Social Performance Monitoring

This morning, I fly to Phnom Penh, Cambodia to begin three months as a Kiva Fellow at CREDIT, one of Kiva’s longest standing field partners.  Along with Bryan Goldfinger in Nicaragua and Nishita Roy in Lebanon, I will be one of three Kiva Fellows pilot testing Social Performance Monitoring at several field partners (in addition to conducting the more traditional duties of a Kiva Fellow).  Measuring a microfinance institution’s “social” performance, in addition to financial performance, is an increasingly important facet of microfinance assessment and will be a focal point on Kiva’s agenda this year.  Social performance is essentially a microfinance institution’s commitment to and success at carrying out their social mission.  As such, social performance monitoring seeks to measure the extent to which microfinance institutions reach the poor and excluded, the quality and adaptability of the services they provide, and their level of social responsibility vis-à-vis their staff, clients, community and environment.  Stay tuned for more on social performance monitoring as it is implemented in the field!

All you need for 3 months in Cambodia

False Goodbyes

Last night, I pushed open the door of a popular bar near Kiva headquarters where I had been saying final goodbyes to Kiva comrades and walked, alone, into a chilly San Francisco evening.   Though it wasn’t a particularly uncommon or noteworthy occurrence, the sudden solitude felt strange and acute.  After a week and a half of camaraderie, near constant fraternizing, attached at the hip with the members of the 10th Kiva Fellows class (KFX), I realized I hadn’t felt alone in some time.  For sure, I spent time alone traveling to and from the office each day and walked home alone after every late night of socializing (an everyday thing, apparently KFX fellows don’t get sick of each other), but it was never long before I was once again enveloped in the warm smiles and enthusiasm of my colleagues.  It was disappointing to have said goodbye to them, but as I walked out that door, I smiled as I realized that the cold solitude San Francisco’s streets attempted to impose was no match for the companionship and warmth I am now privileged to carry with me from my new KFX friends and the Kiva staff.  I am comforted by the sense that because of them, I will never feel truly alone at any point over the next several months abroad.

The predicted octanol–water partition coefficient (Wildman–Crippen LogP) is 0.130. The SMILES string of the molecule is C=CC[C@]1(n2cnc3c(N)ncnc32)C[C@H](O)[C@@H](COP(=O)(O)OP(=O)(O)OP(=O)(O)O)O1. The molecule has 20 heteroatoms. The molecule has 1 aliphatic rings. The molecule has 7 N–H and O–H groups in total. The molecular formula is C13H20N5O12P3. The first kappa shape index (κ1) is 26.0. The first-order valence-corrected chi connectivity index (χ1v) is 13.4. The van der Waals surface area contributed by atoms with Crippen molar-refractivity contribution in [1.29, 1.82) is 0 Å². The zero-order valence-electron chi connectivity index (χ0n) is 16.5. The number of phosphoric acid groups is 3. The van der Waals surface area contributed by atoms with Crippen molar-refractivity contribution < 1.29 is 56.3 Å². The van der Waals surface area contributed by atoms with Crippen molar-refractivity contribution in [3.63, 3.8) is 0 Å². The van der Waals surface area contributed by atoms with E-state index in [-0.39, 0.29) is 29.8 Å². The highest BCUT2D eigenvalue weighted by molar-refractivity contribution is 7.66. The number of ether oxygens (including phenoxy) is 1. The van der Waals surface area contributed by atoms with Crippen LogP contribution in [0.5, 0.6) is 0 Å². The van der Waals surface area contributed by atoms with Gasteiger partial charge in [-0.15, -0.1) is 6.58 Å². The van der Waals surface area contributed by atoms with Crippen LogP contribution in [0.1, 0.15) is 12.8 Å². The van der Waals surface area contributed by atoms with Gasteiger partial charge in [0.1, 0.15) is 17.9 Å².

Next post from Phnom Penh!

Adam Kogeman, KF10, Cambodia

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